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Leave the World Behind (2023) - Movie Review

Leave the world behind poster

When I write a film post I usually like to do it within 24/48 hours of watching the movie. That way everything’s still fresh in my mind and I’m usually full of things to say about it.

Sometimes though (and it doesn’t happen very often) I won’t feel immediately compelled to write a post because I’m left feeling uncertain about my feelings. In these cases it’s often worth letting everything digest before forming a hasty opinion that might change shortly after.

With that in mind, a while back I watched a movie on Netflix that at the time was fairly new and that I’d seen promotion for on social media but otherwise knew nothing else about.

Leave the World Behind (2023)

If you haven’t seen it, it’s an apocalyptic drama/mystery/thriller starring Julia Roberts (Pretty Woman), Ethan Hawke (Training Day), Mahershala Ali (Green Book), Myha'la (Industry) and Kevin Bacon (Tremors) among others.

It’s based on the 2020 novel of the same name by Rumaan Alam.

This is what it’s about according to the internet:

“A family's getaway to a luxurious rental home takes an ominous turn when a cyberattack knocks out their devices, and two strangers appear at their door.”

Since watching this film I’ve spoken to a few friends of mine who’ve seen it, as well as reading posts and comments on social media from people I’ve never met. It seems the general consensus is that it’s disappointing (or in some cases, sh#t).

I can see why people would say that, but I wanted to write this post to offer a counter argument and to point out some of its good features.

Personally I enjoyed it. No, it’s not a film that’ll blow your socks off, but it is one that makes you think about it long after it’s finished - and like I’ve said many times before, that’s often the sign of a good film in my opinion.

Unfortunately, with these “end-of-the-world type films” we’ve become so accustomed to “big” that anything less tends to leave us feeling disappointed. This movie isn’t about explosions or the kinds of things we’re so used to seeing in apocalyptic-style films. It’s about paranoia, a fear of the unknown, race/culture divides, and our increasing reliance on technology. And I might be wrong but I think that’s part of the reason some people didn’t enjoy it.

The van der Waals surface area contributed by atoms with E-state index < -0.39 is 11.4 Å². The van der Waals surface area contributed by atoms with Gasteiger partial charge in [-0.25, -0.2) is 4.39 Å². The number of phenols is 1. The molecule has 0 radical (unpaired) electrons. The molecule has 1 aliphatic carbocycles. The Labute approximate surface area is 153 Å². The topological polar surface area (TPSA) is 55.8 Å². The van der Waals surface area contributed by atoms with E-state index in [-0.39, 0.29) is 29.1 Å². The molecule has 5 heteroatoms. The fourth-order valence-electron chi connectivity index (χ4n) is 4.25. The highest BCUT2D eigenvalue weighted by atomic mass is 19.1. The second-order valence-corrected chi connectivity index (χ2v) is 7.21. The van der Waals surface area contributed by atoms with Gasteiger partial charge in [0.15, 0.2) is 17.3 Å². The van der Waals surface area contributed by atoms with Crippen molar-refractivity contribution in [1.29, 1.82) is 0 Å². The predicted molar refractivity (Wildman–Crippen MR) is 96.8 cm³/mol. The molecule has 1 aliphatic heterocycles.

I actually found the story really compelling, and although the pace is slow I never at any point got bored or felt like turning it off. The mystery of the whole situation kept me watching right up to the end…and we’ll get to that in a minute…

I also liked the way the film is split into chapters. It’s quite a long movie at 2 hours 18 minutes, so breaking it up like that makes it feel episodic with everything kind of resetting with each new chapter.

The slow building tension and the performances from the cast (who I thought were a really interesting mix) are what makes this film worth watching above all else. They all work so well together and Julia Roberts (who plays a bit of a b#tch), and Mahershala Ali (who I’ve been a big fan of since watching Green Book) are undoubtedly the two standouts.

On a slightly technical/geeky note I also really liked the unusual inverted camera angles and the use of unsettling music over scenes that seemed idyllic. The two things are at total odds with each other but that just helps to set the ominous tone of what’s to come.

Unfortunately, “what’s to come” takes quite a while to arrive, and therein lies what I believe to be another big problem for the people who didn’t like this film. Don’t get me wrong, if a story’s compelling enough I’ll stick with it (as I did with this) but I do get that there’s only so much carrot dangling some people will take, and this film does a lot of dangling.

When things do start to unfold and we finally begin to get an idea of what’s going on, we’re robbed of the kind of ending we think we deserve and are presented with a black screen followed by the end credits. Usually I’d put up a “SPOILER ALERT” before divulging such information, but I feel like if you’re going to give up over two hours of your life watching this film you should at least be given a heads up as to whether or not you’re going to be rewarded for your service.

All in all though I enjoyed it. It has some great scenes that go a long way to build the intrigue, but it also sadly leaves quite a few questions unanswered. The ending, as I said isn’t the most satisfying, but having mulled it over for quite a while now I’ve come to the conclusion that unless they intended to set the film up for a sequel there weren’t a whole lot of alternatives, at least none that would’ve done the film justice.

For once this isn’t an end of the world movie where aliens or a hastily approaching asteroid are the villain, it’s a bit more thought provoking than that, and for that I give it credit. Whether or not audiences would’ve preferred aliens or an approaching asteroid I can’t say. I just know I enjoyed it for what it is - even with the unanswered questions and the slightly lacklustre ending.

Would I watch it again? Yes, I think I would. Are there better movies like this out there? Of course, but for the slightly different take on a done-to-death genre and for the performances by a great cast I’d recommend giving it a watch none-the-less.

What do you think? Have you seen Leave the World Behind? Did you like it? Let me know in the comments.


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